Finding the Heat
in Brain Surgery


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The NeuroBlate system enables MRI-guided neurosurgery. Image: Monteris

There’s a reason brain surgery is used as a way to describe something that is challenging. If a surgeon is off by a certain percentage from the target on your leg or your arm, the odds of serious repercussions are less than if it happens with our most important organ.

The NeuroBlate System, once called the AutoLITT System, may become an addition to many surgeons’ tool kits. According to the Dayton Daily News, the heat-focused device has been utilized by the Kettering Medical Center for brain tumor surgery.

Soft Tissue

Richard Tyc, vice-president of technology and advanced development for Monteris Medical Corporation and a mechanical engineer, explains the workings of the device.

“Our device is cleared for use by the FDA and Health Canada, but cleared as a tool,” he says. “It is for soft tissue coagulation.”

The device typically raises temperatures to 60 degrees Celsius or less, says Tyc, who has both a bachelor’s degree in mechanical and industrial engineering from the University of Manitoba and a master’s degree in mechanical engineering from the same university. But part of the key to its function is how it drills small holes to gain access to a target, something far from easy when it comes to the brain. In fact, the smallest probe is 2.2 millimeters in diameter, he says.

The NeuroBlate System is a combination of hardware, software and disposable surgical devices used with an existing MRI scanner. Image: Monteris

According to Monteris.com, the laser energy comes from a gas-cooled fiber-optic probe, and its minimally invasive nature may help when it comes to blood loss.

The technology monitors in real time and gets real-time feedback, Tyc says.

“The NeuroBlate provides control so the heating progression can go where someone wants it to go,” he says. “This can be an advantage when trying to get to a target that is irregularly shaped.”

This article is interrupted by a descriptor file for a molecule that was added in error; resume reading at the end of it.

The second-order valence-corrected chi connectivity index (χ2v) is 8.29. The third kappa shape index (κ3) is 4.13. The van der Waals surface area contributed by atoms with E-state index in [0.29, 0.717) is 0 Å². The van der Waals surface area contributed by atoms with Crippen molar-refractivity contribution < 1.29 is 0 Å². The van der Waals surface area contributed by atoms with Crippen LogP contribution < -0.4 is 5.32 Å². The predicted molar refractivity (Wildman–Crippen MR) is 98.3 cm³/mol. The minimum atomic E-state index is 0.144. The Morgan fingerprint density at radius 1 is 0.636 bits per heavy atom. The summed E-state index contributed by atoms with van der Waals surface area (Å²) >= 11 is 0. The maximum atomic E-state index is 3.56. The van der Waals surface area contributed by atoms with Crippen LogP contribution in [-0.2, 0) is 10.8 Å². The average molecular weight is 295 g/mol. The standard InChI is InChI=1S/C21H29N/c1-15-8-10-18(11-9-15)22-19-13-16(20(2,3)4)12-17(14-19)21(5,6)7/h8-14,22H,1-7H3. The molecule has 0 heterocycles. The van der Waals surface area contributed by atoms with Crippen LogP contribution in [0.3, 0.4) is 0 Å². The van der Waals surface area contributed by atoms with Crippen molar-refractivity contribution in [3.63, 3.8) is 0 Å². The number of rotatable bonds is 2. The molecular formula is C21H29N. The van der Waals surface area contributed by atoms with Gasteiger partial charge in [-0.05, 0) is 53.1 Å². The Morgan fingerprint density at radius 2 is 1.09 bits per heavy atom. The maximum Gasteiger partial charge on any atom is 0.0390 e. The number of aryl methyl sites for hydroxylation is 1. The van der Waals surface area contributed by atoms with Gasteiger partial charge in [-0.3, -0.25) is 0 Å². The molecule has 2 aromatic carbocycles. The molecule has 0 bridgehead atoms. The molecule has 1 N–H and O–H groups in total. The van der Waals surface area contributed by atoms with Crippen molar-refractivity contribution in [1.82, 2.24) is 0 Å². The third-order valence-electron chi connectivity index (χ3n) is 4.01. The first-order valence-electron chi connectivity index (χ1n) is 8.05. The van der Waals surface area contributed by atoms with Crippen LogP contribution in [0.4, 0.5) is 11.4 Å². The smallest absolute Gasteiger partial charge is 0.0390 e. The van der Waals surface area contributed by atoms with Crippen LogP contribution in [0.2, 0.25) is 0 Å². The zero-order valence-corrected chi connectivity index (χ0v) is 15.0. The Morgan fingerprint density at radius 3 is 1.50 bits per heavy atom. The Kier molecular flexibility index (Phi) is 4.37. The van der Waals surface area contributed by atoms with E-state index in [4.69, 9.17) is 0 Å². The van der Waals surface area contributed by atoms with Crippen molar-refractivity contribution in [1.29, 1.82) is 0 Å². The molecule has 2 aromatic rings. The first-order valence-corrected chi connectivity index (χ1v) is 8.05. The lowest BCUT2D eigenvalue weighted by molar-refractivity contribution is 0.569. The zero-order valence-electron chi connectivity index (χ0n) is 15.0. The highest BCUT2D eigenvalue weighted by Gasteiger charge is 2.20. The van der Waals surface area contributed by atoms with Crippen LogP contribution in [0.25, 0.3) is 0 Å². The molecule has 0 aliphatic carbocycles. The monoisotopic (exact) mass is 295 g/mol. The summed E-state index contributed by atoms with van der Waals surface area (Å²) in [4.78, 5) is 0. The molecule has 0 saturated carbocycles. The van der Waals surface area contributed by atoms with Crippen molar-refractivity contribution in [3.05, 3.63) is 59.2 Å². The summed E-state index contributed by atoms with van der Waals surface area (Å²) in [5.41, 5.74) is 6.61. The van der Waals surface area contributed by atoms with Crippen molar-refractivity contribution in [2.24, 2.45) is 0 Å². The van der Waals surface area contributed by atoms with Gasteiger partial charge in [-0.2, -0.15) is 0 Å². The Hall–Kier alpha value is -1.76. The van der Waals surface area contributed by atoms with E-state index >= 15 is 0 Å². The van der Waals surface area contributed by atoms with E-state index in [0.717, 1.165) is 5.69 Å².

The probe inserts to a target through a minibolt. Titanium then attaches to what is being drilled through, Tyc explains, adding that the probe flies through that, going through a probe driver.

“It attaches to the bolt and probe with motion,” he says. “You can work with the position of the target.”

The robotic driver probe can manipulate the tip of the probe while the surgeon can work remotely, he says. All equipment, including the cooling technology and the laser, pass through an equipment room. There is a remote monitoring station where an MRI technician works with a scanner and, in the same room, the surgeon is interfacing with a work station.

“MRI imaging is definitely a core technology for this system,” he adds.

But it’s not just heat that’s involved. According to Tyc, the probe is also cooled, which is critical to preventing heating-related problems and protects the tip that delivers the energy, along with tissue near the probe.

As for the future of the system, more research is needed, says Tyc.

“Having technology in neurosurgery be adopted can be a process. We’re pursuing more evidence-based work when it comes to its success. We have a clinical trial program. We’re looking for new ways it can be used for simplicity and ease of use.”

Eric Butterman is an independent writer.

Having technology in neurosurgery be adopted can be a process. We’re pursuing more evidence-based work when it comes to its success.

Richard Tyc, Monteris Medical Corporation

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September 2017

by Eric Butterman, ASME.org